Comment by uh...clem — October 26, 2017 @ 12:40 am

  2. The Trump administration, as I like to argue, is the American capitalism’s declaration that, “This is it! Like it or eat shit!”

    Look at their budget and the planned tax reforms, and you’ll only see a looting of the public coffers to give to the super rich whatever is left of the economic output, while taking almost everything away from the working people and the poor.

    Real fascism actually paints an optimistic picture for its own base, by carrying out (if only in propagandistic moves) “help the poor” programs, which it can use to recruit. Our own Iranian version is very successful at this: supporters of theocracy receive actual salaries, non-monetary benefits, their family members receive benefits, they or their kids get preferential seating in universities through quotas set aside for them; the list of benefits goes on.

    Where are the benefits for the Trumpistas? They’re getting shafted everyday: whatever little healthcare they had is being stripped away, their taxes are actually going to go up if Trump’s tax plan succeeds; their water and air is being allowed to be polluted, their educational establishments are allowed to be starved even further under DeVos; and that list goes on too.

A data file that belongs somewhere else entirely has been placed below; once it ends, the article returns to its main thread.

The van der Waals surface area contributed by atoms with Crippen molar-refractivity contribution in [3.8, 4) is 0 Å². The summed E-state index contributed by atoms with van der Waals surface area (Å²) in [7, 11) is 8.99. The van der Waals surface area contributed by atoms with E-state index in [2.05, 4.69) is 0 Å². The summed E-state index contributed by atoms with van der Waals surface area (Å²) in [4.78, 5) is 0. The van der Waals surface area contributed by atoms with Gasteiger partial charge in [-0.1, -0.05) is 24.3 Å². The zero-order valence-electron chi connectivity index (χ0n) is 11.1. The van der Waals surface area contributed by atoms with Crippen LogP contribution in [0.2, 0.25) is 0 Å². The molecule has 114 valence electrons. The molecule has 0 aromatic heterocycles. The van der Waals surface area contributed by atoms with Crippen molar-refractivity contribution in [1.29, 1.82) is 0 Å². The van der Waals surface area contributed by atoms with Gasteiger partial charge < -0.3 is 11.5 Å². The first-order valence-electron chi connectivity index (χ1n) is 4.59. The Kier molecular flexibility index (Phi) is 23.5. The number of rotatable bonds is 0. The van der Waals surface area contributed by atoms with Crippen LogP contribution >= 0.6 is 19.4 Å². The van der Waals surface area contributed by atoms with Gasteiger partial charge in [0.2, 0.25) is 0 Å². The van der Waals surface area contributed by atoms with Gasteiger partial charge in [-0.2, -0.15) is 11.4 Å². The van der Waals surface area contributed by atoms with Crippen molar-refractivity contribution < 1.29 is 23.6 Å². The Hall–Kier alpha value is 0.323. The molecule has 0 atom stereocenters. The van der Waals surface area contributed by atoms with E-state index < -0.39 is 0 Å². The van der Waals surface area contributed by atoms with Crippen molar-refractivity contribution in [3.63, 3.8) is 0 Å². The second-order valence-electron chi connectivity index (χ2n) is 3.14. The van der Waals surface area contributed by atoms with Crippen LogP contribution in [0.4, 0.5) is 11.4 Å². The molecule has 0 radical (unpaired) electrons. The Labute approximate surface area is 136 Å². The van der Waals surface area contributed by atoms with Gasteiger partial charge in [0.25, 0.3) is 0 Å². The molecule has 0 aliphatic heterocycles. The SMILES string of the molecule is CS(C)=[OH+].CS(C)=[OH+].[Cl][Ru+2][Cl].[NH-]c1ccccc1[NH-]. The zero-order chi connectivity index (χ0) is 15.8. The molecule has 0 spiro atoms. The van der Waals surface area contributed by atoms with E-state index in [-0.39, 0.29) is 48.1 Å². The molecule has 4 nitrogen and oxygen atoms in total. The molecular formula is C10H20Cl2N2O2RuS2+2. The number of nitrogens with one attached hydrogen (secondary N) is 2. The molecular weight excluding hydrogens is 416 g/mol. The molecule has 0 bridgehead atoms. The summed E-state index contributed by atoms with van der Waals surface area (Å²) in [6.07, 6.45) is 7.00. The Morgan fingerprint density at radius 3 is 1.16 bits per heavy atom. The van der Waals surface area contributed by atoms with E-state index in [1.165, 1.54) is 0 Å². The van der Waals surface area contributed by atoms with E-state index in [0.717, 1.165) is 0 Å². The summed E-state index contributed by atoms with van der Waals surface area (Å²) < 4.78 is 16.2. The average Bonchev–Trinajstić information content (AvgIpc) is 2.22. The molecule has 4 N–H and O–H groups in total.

Comment by Reza — October 26, 2017 @ 12:57 am

  3. … the actual politics of the anti-fa … .

    What actual politics? The prevalence of awn tee FAW is the most disturbing symptom of political failure on the left today. It’s the antithesis of “actual politics.”

    Mark Bray loves to lecture people affectedly on the correct pronunciation: “It’s European, you know! [just like ‘awr tee zha NAHL!’]” That’s the “actual politics.”

    This shallow stuff for all practical purposes completely dispenses with socialism in order to gratify the egos of young petty-bourgeois white males,who would otherwise have to go to Pamplona to test their budding machismo.

    Why so many on the U.S. left are still in puberty in their twenties and later is a good question.

    This does not bode well for the political future of the United States.

    Comment by Farans Kalosar — October 27, 2017 @ 12:28 am

  4. I wonder why Diana Johnstone, whom you denigrate, turns out to be the most cogent critic of antifa on CP? Hmmm.

    Comment by David Green — October 28, 2017 @ 11:13 pm

  5. Johnstone is half right. Antifa sucks but so does her hero Vladimir Putin.

    Comment by louisproyect — October 29, 2017 @ 12:05 am

  6. Allende was not overthrown during the Thatcher and Reagan years, but in 1973. Thacher was elected in 1979 and Reagan in 1980.

    Comment by Maximilian1979 — December 2, 2017 @ 10:25 am

  7. Well, given Dian Johnstone’s sympathies for Le Pen, it would seem her criticism of antifa comes from a rather different angle to the one above …

    Comment by mkaradjis — October 22, 2018 @ 11:21 pm